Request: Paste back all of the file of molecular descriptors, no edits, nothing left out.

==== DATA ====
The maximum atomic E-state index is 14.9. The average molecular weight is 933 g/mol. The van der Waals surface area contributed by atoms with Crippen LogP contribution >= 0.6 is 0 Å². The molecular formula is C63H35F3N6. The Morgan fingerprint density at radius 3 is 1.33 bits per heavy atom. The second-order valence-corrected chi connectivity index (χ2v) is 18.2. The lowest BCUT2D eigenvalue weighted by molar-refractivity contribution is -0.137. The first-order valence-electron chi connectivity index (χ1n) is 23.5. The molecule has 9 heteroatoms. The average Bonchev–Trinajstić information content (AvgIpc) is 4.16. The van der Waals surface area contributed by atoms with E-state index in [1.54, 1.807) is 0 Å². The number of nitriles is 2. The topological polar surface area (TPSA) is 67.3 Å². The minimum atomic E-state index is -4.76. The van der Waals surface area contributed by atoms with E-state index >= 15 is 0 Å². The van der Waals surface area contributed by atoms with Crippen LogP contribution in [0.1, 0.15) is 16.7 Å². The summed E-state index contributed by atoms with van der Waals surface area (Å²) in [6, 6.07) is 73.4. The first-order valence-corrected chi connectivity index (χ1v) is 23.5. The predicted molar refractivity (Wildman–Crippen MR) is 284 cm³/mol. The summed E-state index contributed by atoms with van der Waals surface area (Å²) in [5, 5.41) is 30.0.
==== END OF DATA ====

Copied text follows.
The maximum atomic E-state index is 14.9. The average molecular weight is 933 g/mol. The van der Waals surface area contributed by atoms with Crippen LogP contribution >= 0.6 is 0 Å². The molecular formula is C63H35F3N6. The Morgan fingerprint density at radius 3 is 1.33 bits per heavy atom. The second-order valence-corrected chi connectivity index (χ2v) is 18.2. The lowest BCUT2D eigenvalue weighted by molar-refractivity contribution is -0.137. The first-order valence-electron chi connectivity index (χ1n) is 23.5. The molecule has 9 heteroatoms. The average Bonchev–Trinajstić information content (AvgIpc) is 4.16. The van der Waals surface area contributed by atoms with E-state index in [1.54, 1.807) is 0 Å². The number of nitriles is 2. The topological polar surface area (TPSA) is 67.3 Å². The minimum atomic E-state index is -4.76. The van der Waals surface area contributed by atoms with E-state index >= 15 is 0 Å². The van der Waals surface area contributed by atoms with Crippen LogP contribution in [0.1, 0.15) is 16.7 Å². The summed E-state index contributed by atoms with van der Waals surface area (Å²) in [6, 6.07) is 73.4. The first-order valence-corrected chi connectivity index (χ1v) is 23.5. The predicted molar refractivity (Wildman–Crippen MR) is 284 cm³/mol. The summed E-state index contributed by atoms with van der Waals surface area (Å²) in [5, 5.41) is 30.0.